• Temp after one hour: 74°F
  • 100 x 8.34 x 6 = 5,004 BTU

Note as this calculates the minimum BTU required for this system, it is recommended to purchase a water chiller 20 per cent above the minimum requirement to make up for any performance loss. Also, choose a water chiller model that has a titanium heat exchanger to prevent any minerals from leaching into the nutrient solution.

Pros and Cons of Using a Water Chiller in Your Garden

So, is a water chiller right for your garden? Let’s look at the pros and cons for water chillers and discuss some alternatives.

Pros

  • High dissolved oxygen levels: The cool temperatures provided by water chillers can hold increased quantities of dissolved oxygen, the basis for explosive root growth and increased nutrient uptake.
  • Decreased risk of dangerous pathogens: Cool, highly oxygenated environments are a deterrent to many of the dangerous pathogens that can overtake a garden.
  • Heatsink: Cool solution can act as a heatsink, absorbing and cooling heat from growrooms.
  • Improving technology: Gardening-specific water chillers are flooding the market and continuously improving. Water chiller technology can also be seen in water cooled fans, reflectors, and CO2 generators, with some claiming to be 50 per cent more efficient than air conditioners.

Cons

  • Heat: Just like with all operational equipment, water chillers create heat. This requires them to be placed outside of the growroom or the creation of custom ducting to exhaust heat.
  • Expense: Although becoming increasingly affordable, water chillers are still an investment. Some growers may find it hard to justify the added expense of purchasing and operation.
  • Noise: Most of the equipment we employ in our garden create noise and vibrations. Water chillers are no exception. Their noise may be especially magnified by the fact they must be placed outside of growrooms.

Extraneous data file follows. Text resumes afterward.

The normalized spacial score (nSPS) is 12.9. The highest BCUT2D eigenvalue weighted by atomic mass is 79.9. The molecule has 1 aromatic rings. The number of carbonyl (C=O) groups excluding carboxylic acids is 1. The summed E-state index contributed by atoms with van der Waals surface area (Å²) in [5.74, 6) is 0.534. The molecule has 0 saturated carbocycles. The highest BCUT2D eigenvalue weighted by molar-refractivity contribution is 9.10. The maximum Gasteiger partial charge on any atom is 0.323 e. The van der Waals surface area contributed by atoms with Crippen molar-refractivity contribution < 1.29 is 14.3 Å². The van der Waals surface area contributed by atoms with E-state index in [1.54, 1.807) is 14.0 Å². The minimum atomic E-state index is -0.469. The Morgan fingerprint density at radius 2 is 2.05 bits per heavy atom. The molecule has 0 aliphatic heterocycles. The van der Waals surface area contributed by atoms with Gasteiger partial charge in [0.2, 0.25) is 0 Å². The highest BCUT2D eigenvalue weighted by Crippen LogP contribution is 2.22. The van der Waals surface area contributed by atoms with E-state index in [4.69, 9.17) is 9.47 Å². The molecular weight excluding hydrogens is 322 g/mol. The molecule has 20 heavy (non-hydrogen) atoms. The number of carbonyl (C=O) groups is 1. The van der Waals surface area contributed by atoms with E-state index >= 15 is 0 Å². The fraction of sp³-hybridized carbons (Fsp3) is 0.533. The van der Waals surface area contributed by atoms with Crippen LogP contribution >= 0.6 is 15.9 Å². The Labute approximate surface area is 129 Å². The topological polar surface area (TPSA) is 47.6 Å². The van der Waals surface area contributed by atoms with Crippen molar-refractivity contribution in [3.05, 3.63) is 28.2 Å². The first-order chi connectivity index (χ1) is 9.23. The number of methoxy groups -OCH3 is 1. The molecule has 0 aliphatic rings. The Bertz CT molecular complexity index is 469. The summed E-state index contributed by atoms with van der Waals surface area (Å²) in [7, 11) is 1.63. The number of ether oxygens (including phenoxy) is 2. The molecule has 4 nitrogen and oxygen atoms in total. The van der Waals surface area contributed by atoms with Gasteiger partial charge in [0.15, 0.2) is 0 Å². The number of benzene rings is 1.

Alternatives to Using Water Chillers

Still not convinced? Water chillers may not be right for your gardening situation. Here are some low-cost alternatives that can cool root zone temperatures.

Ice Packs: Cheap and easy, ice packs provide effective cooling in spot applications. While great for single reservoirs, they may be outmatched for cooling entire systems. They also take time to dial in and run the risk of root shock with too cold of temperatures. Be sure to have backup ice packs ready to go, as their cooling lifespan is limited.

White: Its well-known that white reflects light, which in effect reduces heat absorption, as light energy converts to heat. This phenomenon can be used to a grower’s advantage by painting reservoirs and any bucket system white. This technique can be an effective way of combating heat when used in conjunction with other heat reducing methods.

Location, location, location: Using a remote reservoir is a great way of reducing root zone temperatures. Growroom atmospheric conditions will quickly heat up any nutrient solution. Indoor reservoirs can simply be placed outside of the growroom. Outdoor reservoirs can be buried, along with any return lines.

Whether you’re a hydroponic or soil grower, root zone temperatures should be a priority. As it is one of the best ways of improving plant performance, water chillers are one of the most effective ways of producing optimal root zone temperatures. Figure out what works for you and your garden and experiment—it’s what we growers do best.